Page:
Honorary doctorate awarded to Advocate General Eleanor Sharpston at Edinburgh Law School ceremony
The University of Edinburgh has today awarded a Doctor of Laws to Eleanor Sharpston QC at the Edinburgh Law School graduation ceremony.
Ms Sharpston has been Advocate General at the Court of Justice of the European Union, in respect of the United Kingdom, since 2006. She is a Fellow of King’s College, University of Cambridge and a Bencher of the Middle Temple. She has been associated with the Europa Institute for a number of years and delivered the Institute’s 2006/2007 Mitchell Lecture.
On the award of the doctorate, Ms Sharpston said:
Vice Chancellor, Distinguished Guests, Ladies and Gentlemen:
I am a fellow Celt. I am Scots by marriage. And, as an academic, I have worked with colleagues here in the University of Edinburgh – most notably, Dr Robert Lane – teaching and acting as external examiner in EU law. Here already are three good reasons why I am touched and deeply honoured to be given this recognition.
Producing a steady stream of competent opinions requires teamwork – unstinting support from a small team that researches, drafts, discusses, critiques, challenges and helps fine-tune each piece of work. That team has always included a trusted and much-valued Scots colleague: first Alan Baillie and latterly David Guild. In honouring me today, you are also honouring my team. Thank you on our collective behalf.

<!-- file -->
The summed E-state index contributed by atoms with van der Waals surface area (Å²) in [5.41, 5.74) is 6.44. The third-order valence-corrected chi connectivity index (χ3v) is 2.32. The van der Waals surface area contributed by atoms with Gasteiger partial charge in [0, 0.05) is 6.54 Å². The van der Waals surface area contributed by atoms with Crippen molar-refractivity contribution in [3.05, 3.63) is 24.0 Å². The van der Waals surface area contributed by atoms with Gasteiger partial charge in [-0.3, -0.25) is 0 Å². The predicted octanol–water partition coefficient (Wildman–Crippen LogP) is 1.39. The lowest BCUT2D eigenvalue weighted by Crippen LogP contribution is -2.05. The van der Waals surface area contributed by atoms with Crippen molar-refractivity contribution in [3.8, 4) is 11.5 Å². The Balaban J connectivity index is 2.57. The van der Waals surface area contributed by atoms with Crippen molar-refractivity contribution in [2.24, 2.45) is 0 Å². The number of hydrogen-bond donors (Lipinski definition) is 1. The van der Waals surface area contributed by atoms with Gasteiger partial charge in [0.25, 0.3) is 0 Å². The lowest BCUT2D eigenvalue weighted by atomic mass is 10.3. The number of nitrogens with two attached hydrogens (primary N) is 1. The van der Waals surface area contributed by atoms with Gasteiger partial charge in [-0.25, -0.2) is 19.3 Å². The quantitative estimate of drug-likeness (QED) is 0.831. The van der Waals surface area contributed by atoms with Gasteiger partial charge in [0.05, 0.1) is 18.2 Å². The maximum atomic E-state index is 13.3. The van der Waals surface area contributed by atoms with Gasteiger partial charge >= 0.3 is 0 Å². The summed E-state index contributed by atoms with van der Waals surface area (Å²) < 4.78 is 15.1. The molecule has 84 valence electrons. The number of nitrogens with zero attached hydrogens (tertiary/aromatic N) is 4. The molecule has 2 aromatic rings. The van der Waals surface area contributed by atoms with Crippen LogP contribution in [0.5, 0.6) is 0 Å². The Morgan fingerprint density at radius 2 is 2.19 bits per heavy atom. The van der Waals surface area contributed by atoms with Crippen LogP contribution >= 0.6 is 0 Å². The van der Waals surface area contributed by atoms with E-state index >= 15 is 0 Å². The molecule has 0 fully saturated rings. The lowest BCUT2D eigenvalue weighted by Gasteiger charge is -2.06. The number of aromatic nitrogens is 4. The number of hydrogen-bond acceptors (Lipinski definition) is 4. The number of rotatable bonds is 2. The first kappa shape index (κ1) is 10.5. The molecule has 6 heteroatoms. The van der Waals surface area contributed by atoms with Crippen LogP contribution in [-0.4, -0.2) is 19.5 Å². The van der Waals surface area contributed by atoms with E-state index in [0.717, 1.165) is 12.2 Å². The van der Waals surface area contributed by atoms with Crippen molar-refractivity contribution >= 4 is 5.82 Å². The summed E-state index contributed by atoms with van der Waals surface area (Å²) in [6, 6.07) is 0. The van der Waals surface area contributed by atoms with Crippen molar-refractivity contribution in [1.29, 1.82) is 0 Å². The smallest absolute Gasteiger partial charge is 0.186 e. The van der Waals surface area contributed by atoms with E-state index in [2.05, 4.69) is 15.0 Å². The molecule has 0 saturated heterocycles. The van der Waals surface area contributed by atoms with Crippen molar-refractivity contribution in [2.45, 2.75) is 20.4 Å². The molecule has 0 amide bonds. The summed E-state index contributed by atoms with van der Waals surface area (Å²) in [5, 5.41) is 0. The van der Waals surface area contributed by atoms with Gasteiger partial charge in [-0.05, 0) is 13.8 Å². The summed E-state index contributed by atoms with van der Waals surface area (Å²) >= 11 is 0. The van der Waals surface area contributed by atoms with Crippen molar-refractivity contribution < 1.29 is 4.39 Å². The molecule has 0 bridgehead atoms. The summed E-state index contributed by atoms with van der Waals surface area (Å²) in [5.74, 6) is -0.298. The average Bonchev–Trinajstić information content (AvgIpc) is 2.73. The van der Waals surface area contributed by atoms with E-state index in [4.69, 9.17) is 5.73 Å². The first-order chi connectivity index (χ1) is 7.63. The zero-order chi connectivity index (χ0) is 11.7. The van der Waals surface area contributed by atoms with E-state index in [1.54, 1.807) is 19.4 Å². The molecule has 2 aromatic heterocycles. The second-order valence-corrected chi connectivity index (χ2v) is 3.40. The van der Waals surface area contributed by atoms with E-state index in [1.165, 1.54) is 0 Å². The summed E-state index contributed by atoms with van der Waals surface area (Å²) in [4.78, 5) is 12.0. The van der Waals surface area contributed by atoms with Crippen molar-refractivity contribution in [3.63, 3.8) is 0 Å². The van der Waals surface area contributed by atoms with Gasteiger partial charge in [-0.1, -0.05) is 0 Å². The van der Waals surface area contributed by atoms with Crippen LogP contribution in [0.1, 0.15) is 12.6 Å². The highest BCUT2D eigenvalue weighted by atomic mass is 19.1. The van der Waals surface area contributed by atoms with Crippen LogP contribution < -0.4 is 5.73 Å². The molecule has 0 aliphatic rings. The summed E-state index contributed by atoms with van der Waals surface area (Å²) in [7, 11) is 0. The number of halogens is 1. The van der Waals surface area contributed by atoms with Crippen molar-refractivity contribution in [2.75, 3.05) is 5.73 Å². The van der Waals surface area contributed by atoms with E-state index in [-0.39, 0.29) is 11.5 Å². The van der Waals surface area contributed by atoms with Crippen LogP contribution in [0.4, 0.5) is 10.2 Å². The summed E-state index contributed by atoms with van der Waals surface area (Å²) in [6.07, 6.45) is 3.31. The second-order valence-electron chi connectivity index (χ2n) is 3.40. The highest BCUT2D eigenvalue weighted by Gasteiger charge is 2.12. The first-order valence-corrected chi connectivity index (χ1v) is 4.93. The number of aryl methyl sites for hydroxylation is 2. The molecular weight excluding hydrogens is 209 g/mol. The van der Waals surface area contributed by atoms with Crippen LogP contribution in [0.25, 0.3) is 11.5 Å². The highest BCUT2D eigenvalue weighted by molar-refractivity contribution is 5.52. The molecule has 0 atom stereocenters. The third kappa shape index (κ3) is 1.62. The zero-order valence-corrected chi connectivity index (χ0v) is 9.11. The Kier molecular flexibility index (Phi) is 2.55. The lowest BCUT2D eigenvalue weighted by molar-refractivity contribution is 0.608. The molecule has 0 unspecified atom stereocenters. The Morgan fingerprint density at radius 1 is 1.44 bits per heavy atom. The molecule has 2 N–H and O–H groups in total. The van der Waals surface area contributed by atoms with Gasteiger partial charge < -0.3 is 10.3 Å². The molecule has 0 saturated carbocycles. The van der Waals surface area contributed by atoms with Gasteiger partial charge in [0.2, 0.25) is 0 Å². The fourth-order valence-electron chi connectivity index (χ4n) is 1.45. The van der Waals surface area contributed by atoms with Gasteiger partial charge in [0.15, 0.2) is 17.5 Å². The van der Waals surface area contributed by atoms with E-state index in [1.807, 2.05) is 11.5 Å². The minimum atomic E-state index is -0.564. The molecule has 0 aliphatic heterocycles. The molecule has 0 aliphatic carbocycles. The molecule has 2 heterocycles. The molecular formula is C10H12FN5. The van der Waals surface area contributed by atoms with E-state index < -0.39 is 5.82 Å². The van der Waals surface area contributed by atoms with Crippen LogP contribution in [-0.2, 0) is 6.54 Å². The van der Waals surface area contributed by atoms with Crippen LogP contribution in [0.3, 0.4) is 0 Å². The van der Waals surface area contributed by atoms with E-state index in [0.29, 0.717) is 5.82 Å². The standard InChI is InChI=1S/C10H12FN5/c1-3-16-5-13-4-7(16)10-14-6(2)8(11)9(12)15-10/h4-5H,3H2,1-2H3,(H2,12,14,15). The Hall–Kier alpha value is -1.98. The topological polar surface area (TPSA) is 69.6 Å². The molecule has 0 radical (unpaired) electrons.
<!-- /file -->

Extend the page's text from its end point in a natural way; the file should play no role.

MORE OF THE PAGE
And you are making a public statement. In conferring an honorary doctorate upon someone who serves as an Advocate General at the Court of Justice of the European Union – that ‘foreign court’ whose jurisdiction is evoked as a red line in the Brexit negotiations – you are saying that here in Scotland you do not wish to turn your back on the project that over the last 60 years has preserved peace and created lasting prosperity on our former war-torn continent of Europe. Scots have made an immense contribution to that noble work – my laureator, Prof Sir David Edward, is a shining example. Please try to find ways of remaining open to Europe – ways of somehow continuing to benefit from and contribute to the European Union. Scots are Europeans. We need you.
Eleanor Sharpston QC at the Graduation Ceremony · Courtesy of Douglas Robertson
The Edinburgh Europa Institute is the University of Edinburgh's research centre on European integration. Founded in 1968, it is the oldest organsation of its kind in Scotland and the UK. The Institute occupies a strategic position in academic and policy debates on Europe and organises a range of events and activities for academics, practitioners and the wider public.